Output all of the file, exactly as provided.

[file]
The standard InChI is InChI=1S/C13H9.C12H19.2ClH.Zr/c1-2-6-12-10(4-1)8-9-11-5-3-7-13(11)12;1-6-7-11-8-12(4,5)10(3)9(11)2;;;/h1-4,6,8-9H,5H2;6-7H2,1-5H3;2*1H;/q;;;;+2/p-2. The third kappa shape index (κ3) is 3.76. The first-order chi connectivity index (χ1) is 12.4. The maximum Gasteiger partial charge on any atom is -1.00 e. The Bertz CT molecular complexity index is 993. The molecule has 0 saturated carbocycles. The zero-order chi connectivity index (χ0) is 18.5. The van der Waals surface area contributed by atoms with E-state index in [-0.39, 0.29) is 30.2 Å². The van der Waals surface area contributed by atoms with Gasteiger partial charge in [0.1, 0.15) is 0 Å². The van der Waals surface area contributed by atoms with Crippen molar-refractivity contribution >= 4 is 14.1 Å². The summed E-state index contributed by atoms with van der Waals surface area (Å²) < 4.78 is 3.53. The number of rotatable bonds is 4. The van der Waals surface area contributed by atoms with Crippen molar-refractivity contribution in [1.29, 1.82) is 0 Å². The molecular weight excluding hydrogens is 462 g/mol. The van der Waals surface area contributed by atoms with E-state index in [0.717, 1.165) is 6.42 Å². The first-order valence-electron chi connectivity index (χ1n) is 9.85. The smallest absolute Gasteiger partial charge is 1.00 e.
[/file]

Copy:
The standard InChI is InChI=1S/C13H9.C12H19.2ClH.Zr/c1-2-6-12-10(4-1)8-9-11-5-3-7-13(11)12;1-6-7-11-8-12(4,5)10(3)9(11)2;;;/h1-4,6,8-9H,5H2;6-7H2,1-5H3;2*1H;/q;;;;+2/p-2. The third kappa shape index (κ3) is 3.76. The first-order chi connectivity index (χ1) is 12.4. The maximum Gasteiger partial charge on any atom is -1.00 e. The Bertz CT molecular complexity index is 993. The molecule has 0 saturated carbocycles. The zero-order chi connectivity index (χ0) is 18.5. The van der Waals surface area contributed by atoms with E-state index in [-0.39, 0.29) is 30.2 Å². The van der Waals surface area contributed by atoms with Gasteiger partial charge in [0.1, 0.15) is 0 Å². The van der Waals surface area contributed by atoms with Crippen molar-refractivity contribution >= 4 is 14.1 Å². The summed E-state index contributed by atoms with van der Waals surface area (Å²) < 4.78 is 3.53. The number of rotatable bonds is 4. The van der Waals surface area contributed by atoms with Crippen molar-refractivity contribution in [1.29, 1.82) is 0 Å². The molecular weight excluding hydrogens is 462 g/mol. The van der Waals surface area contributed by atoms with E-state index in [0.717, 1.165) is 6.42 Å². The first-order valence-electron chi connectivity index (χ1n) is 9.85. The smallest absolute Gasteiger partial charge is 1.00 e.